Global court takes up Timor Leste, Australia sea border row

East Timorese students living in Indonesia attending a rally in front of the Australian embassy in Jakarta on March 24, 2016.
East Timorese students living in Indonesia attending a rally in front of the Australian embassy in Jakarta on March 24, 2016. PHOTO: AFP
East Timorese activists attending a rally outside the Australian embassy in Dili on Feb 23, 2016.
East Timorese activists attending a rally outside the Australian embassy in Dili on Feb 23, 2016.PHOTO: AFP

THE HAGUE (AFP) – An international arbitration court agreed Monday (Sept 26) to take up a decade-long maritime border dispute between Australia and Timor Leste which cuts through lucrative oil and gas fields in the Timor Sea.

The Permanent Court of Arbitration “held that it was competent to continue with the arbitration process” initiated by Timor Leste against Canberra in April, the court based in The Hague said in a statement.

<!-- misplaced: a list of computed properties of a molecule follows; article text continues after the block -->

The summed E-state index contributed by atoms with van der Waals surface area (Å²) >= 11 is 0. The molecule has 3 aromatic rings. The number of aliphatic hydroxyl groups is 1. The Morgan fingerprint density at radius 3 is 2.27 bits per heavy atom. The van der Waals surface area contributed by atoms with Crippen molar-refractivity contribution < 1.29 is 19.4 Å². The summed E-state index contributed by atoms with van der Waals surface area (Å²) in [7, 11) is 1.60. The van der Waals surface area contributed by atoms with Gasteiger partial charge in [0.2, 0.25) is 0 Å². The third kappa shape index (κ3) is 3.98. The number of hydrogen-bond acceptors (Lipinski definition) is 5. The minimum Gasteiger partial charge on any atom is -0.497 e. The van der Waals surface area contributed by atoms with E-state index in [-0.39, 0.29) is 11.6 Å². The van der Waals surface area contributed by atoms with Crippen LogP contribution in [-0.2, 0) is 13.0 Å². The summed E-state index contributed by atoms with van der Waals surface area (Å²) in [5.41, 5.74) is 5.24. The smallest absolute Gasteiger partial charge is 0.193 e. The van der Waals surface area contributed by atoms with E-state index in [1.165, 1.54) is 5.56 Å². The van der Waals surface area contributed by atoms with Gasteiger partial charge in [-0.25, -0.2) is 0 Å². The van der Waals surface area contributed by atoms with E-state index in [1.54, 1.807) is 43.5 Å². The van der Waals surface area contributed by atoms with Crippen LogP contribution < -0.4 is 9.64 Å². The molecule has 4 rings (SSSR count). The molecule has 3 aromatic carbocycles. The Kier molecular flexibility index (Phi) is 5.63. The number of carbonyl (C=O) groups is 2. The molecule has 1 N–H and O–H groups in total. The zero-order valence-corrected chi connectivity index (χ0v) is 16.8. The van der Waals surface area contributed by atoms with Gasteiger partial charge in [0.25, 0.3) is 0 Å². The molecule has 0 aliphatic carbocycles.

Timor Leste last month urged the panel – the world’s oldest arbitration tribunal – to help end the dispute that has soured relations between the two countries, saying negotiations have so far failed.

Australia in return argued it had no jurisdiction in the battle as Canberra had already signed a treaty with Dili ruling out recourse to the court.

Dili on Monday welcomed the tribunal’s decision.

“Just as we fought so hard and suffered so much for our independence, Timor Leste will not rest until we have our sovereign rights over both land and sea,” the country’s independence resistance hero and former prime minister Xanana Gusmao said in a statement.

Canberra’s lawyers had argued it had also initiated talks with Dili through an exchange of letters in 2003 to try to solve the dispute.

But a five-member PCA conciliation commission ruled the dispute should be settled under the UN Convention of the Law of the Sea, rather than the treaty, called Certain Maritime Arrangements in the Timor Sea (CMATS) and signed in 2006, which covers the vast Greater Sunrise gas field lying between the two nations.

The tribunal said the exchange of letters between Canberra and Dili “did not constitute an agreement... because the exchange was not... legally binding.”

Timor Leste, which only gained its independence from Indonesian occupation in 2002, is an impoverished nation heavily dependent on oil and gas exports.

Talks between the two countries will now continue over the next year, the tribunal based in The Hague said, but it stressed the meetings will be “largely in a confidential setting.”